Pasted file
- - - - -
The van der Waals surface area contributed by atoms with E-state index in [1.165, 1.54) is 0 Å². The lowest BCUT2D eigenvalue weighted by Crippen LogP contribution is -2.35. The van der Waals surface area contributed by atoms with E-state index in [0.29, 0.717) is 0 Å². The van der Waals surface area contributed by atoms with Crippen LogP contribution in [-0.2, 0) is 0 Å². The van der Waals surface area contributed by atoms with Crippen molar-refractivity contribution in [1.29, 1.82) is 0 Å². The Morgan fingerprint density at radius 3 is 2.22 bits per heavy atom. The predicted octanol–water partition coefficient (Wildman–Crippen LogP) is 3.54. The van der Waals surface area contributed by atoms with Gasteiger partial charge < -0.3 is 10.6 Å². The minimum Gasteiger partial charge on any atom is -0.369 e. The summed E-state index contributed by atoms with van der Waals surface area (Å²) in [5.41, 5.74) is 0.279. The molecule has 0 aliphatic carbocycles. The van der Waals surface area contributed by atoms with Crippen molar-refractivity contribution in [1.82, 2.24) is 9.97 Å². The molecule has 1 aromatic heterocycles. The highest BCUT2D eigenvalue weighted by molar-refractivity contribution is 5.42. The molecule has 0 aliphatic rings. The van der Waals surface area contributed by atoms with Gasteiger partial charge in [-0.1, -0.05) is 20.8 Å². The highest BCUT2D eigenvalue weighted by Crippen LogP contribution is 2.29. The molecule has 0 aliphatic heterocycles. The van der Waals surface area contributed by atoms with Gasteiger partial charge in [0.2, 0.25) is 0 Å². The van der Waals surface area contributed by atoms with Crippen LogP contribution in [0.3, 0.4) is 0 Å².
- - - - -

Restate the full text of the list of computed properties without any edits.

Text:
The van der Waals surface area contributed by atoms with E-state index in [1.165, 1.54) is 0 Å². The lowest BCUT2D eigenvalue weighted by Crippen LogP contribution is -2.35. The van der Waals surface area contributed by atoms with E-state index in [0.29, 0.717) is 0 Å². The van der Waals surface area contributed by atoms with Crippen LogP contribution in [-0.2, 0) is 0 Å². The van der Waals surface area contributed by atoms with Crippen molar-refractivity contribution in [1.29, 1.82) is 0 Å². The Morgan fingerprint density at radius 3 is 2.22 bits per heavy atom. The predicted octanol–water partition coefficient (Wildman–Crippen LogP) is 3.54. The van der Waals surface area contributed by atoms with Gasteiger partial charge < -0.3 is 10.6 Å². The minimum Gasteiger partial charge on any atom is -0.369 e. The summed E-state index contributed by atoms with van der Waals surface area (Å²) in [5.41, 5.74) is 0.279. The molecule has 0 aliphatic carbocycles. The van der Waals surface area contributed by atoms with Crippen molar-refractivity contribution in [1.82, 2.24) is 9.97 Å². The molecule has 1 aromatic heterocycles. The highest BCUT2D eigenvalue weighted by molar-refractivity contribution is 5.42. The molecule has 0 aliphatic rings. The van der Waals surface area contributed by atoms with Gasteiger partial charge in [-0.1, -0.05) is 20.8 Å². The highest BCUT2D eigenvalue weighted by Crippen LogP contribution is 2.29. The molecule has 0 aliphatic heterocycles. The van der Waals surface area contributed by atoms with Gasteiger partial charge in [0.2, 0.25) is 0 Å². The van der Waals surface area contributed by atoms with Crippen LogP contribution in [0.3, 0.4) is 0 Å².